When I decided to go to PT school, I knew I wanted to work with kids. I pictured helping a kid learn to walk on a prosthetic leg, getting a teen with developmental disabilities on a bike, helping little ones build endurance so they can keep up with their friends on the playground. Twenty years later, I get to do all of these things. But what makes this my dream job is a practice area that I didn’t even know existed when I started out on my PT journey: helping kids manage chronic constipation.
If you are like most parents of constipated kids, you probably did a double take when you read that. Physical therapy for constipation? What in the world? Turns out, physical therapists can be a key component to treating chronic constipation. Let’s review the benefits of physical therapy for kid’s constipation.
How the Body Changes with Chronic Constipation
More than 95% of constipation in kids is called “functional constipation,” meaning that it is not caused by a disease or a structural abnormality. For most kids, constipation begins with withholding: not wanting to have a bowel movement because they are too busy, it might hurt, or they don’t like the sounds or smells in the bathroom, etc.
When your kiddo has been holding onto poop in their rectum, their body will start to accommodate that poop, leading to these muscle changes:
The muscles of the pelvic floor, which have to relax during a bowel movement, tighten up to hold the poop in. They can stay tight even when your kid is bearing down - a condition called pelvic floor dyssynergia.
The smooth muscle of the rectum, which has to contract to push poop out, weakens and becomes less effective. Similarly, the colon can get stretched out from backed up stool and become less effective at moving stool through.
The belly muscles sometimes stretch out to accommodate the back-up of stool in the large intestine. This weakens the belly muscles and can make the colon less efficient.
The resting position of the spine might change, which changes the position of the diaphragm and makes it harder for kids to effectively bear down to push out poop.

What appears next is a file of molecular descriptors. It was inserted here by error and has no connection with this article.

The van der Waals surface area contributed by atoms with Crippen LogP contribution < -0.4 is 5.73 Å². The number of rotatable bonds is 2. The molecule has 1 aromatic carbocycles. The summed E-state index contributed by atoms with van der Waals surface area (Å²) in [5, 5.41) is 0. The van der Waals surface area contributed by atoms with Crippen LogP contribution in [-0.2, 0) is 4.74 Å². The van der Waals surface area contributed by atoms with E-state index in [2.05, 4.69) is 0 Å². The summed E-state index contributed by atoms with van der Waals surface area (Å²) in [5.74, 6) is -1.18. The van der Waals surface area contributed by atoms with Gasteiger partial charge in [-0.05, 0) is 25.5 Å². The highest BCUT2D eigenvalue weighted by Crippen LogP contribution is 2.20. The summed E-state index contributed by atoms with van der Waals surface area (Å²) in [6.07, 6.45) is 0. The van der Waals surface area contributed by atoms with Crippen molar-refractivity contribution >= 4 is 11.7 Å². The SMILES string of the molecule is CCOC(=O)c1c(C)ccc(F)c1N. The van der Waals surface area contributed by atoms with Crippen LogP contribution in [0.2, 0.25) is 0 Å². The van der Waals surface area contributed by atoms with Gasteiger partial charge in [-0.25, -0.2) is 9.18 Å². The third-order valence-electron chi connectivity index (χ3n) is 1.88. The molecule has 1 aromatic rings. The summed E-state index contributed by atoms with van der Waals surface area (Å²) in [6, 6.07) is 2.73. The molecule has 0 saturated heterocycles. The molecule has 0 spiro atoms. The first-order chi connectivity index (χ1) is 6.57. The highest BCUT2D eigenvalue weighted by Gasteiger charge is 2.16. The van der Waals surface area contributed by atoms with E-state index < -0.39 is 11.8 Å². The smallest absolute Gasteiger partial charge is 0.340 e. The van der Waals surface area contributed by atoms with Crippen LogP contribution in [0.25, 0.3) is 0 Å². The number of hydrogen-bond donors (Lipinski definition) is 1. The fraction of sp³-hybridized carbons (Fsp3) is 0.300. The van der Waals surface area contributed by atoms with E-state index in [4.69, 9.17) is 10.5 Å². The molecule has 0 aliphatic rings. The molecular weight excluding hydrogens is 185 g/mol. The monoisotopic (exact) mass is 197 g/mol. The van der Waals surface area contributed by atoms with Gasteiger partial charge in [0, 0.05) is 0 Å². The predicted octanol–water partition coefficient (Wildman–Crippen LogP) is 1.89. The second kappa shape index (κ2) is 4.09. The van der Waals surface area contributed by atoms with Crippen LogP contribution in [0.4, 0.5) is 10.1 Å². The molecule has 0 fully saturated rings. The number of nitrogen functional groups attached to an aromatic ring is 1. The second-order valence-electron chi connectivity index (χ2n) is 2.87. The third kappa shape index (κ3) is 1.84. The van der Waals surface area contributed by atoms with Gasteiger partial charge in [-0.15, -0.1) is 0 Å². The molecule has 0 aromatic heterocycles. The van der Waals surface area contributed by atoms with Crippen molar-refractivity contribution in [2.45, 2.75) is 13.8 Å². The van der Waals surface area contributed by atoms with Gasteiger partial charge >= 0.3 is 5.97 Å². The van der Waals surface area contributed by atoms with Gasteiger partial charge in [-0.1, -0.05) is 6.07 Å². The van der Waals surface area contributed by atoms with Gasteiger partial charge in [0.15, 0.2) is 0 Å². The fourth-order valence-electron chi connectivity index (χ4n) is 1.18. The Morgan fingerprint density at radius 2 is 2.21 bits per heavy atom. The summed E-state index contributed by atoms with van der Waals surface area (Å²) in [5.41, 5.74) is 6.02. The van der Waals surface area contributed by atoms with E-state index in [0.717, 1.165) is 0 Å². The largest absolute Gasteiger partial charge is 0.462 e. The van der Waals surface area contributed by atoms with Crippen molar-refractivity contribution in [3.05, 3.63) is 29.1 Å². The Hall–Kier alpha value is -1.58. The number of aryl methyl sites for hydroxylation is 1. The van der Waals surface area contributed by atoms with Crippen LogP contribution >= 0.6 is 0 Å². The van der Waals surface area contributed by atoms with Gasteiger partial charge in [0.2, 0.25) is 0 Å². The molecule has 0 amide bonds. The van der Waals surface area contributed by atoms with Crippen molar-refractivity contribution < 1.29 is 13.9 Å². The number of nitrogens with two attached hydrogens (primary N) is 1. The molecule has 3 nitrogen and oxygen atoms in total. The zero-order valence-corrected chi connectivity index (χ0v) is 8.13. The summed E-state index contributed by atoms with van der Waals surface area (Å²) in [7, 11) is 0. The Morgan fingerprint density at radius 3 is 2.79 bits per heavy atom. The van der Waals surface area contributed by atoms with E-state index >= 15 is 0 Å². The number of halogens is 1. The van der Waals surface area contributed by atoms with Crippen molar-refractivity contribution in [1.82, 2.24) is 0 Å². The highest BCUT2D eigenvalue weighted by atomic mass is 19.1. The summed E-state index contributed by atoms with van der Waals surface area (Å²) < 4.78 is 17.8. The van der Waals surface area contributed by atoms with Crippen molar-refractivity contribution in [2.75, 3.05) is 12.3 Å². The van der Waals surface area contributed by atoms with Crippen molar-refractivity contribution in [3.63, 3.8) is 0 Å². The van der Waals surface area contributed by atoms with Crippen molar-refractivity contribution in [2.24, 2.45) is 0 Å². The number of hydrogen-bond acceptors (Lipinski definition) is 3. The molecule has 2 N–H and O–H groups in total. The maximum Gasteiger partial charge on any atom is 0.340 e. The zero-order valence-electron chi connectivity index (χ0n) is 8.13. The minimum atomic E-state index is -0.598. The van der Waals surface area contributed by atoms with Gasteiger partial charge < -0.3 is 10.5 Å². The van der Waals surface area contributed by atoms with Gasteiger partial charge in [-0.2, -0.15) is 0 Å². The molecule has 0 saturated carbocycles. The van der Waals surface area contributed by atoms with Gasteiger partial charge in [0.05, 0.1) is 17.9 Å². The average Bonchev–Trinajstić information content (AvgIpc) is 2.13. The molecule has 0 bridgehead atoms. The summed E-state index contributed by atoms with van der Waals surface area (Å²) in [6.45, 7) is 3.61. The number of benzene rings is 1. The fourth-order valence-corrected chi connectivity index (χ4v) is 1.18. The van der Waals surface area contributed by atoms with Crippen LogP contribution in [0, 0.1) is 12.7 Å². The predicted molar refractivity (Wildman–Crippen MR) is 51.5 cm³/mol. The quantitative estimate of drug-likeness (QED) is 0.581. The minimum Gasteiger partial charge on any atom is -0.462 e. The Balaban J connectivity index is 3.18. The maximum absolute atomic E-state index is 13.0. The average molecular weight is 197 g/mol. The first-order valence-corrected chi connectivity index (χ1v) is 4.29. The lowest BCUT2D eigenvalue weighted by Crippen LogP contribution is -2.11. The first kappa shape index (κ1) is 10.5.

How can Physical Therapy Help?
Pelvic floor physical therapists have so many tools in their toolboxes to help constipated kids:
Biofeedback is one of the most effective interventions we use. This involves putting small electrodes (similar to the stickers put on the chest to assess heart function) on the skin near the anus. The electrodes read muscle activity and help us determine if the muscles are weak, tight, or lack coordination. If a child needs to re-learn how to use the pelvic floor muscles, we use simple games on a computer screen to help them learn.
Core strengthening is often required to help tighten up the abdominal muscles so the colon can work more effectively.
Abdominal massage can be effective at moving stool through the colon when the colon itself isn’t working optimally.
Postural retraining teaches kids how to sit on the toilet in the most effective manner to have a quick, complete bowel movement.
Body awareness teaches kids how to recognize when they are under stress and how that might affect their bowel movements. This will also help kids learn to recognize the ways their bodies signal that they need to poop.
What does a Physical Therapy Session look like?
Pelvic floor dysfunction is when the pelvic floor muscles are too tight to let poop out or too weak to hold it in. Physical therapists who are trained in pelvic floor dysfunction will do a thorough evaluation to assess what body structures and behaviors are contributing to constipation. Depending on the results, each follow-up session will be customized with the above interventions to meet each kid’s needs. And you can expect homework as parents as well - I spend a lot of time during therapy sessions teaching a kid what to do on the toilet when they are trying to poop. This only works if each kiddo is actually practicing it at home, when they have an urge. I often tell my kiddos that I am the coach, their caregivers are the assistant coaches, and they are the players on the field. Only the players get to score the goal - and in this case, have a nice daily bowel movement!
 Allen P, Setya A, Lawrence VN. Pediatric Functional Constipation. [Updated 2022 Aug 19]. In: StatPearls [Internet]. Treasure Island (FL): StatPearls Publishing; 2023 Jan-. Available from: https://www.ncbi.nlm.nih.gov/books/NBK537037/
 Zar-Kessler C, Kuo B, Cole E, Benedix A, Belkind-Gerson J. Benefit of Pelvic Floor Physical Therapy in Pediatric Patients with Dyssynergic Defecation Constipation. Dig Dis. 2019;37(6):478-485. doi: 10.1159/000500121. Epub 2019 May 16. PMID: 31096249.
 İrem Gül Doğan, Ceren Gürşen, Türkan Akbayrak, Yasemin Hatice Balaban, Cavanşir Vahabov, Esra Üzelpasacı, Serap Özgül, Abdominal Massage in Functional Chronic Constipation: A Randomized Placebo-Controlled Trial, Physical Therapy, Volume 102, Issue 7, July 2022, pzac058, https://doi.org/10.1093/ptj/pzac058
 van Engelenburg-van Lonkhuyzen ML, Bols EM, Benninga MA, Verwijs WA, de Bie RA. Effectiveness of Pelvic Physiotherapy in Children With Functional Constipation Compared With Standard Medical Care. Gastroenterology. 2017 Jan;152(1):82-91. doi: 10.1053/j.gastro.2016.09.015. Epub 2016 Sep 17. PMID: 27650174.
Christine Stephenson is a parent and pediatric physical therapist on rapid city, SD. She specializes in treating kids with bowel and bladder dysfunction, as well as those with complex positioning needs and spasticity. She blogs about bowel and bladder dysfunction at www.constipationcoach.com. When not working, she is busy on her local school board, planning or taking van trips with her family, cooking (or acting as a sous chef to her husband and daughter), and reading.
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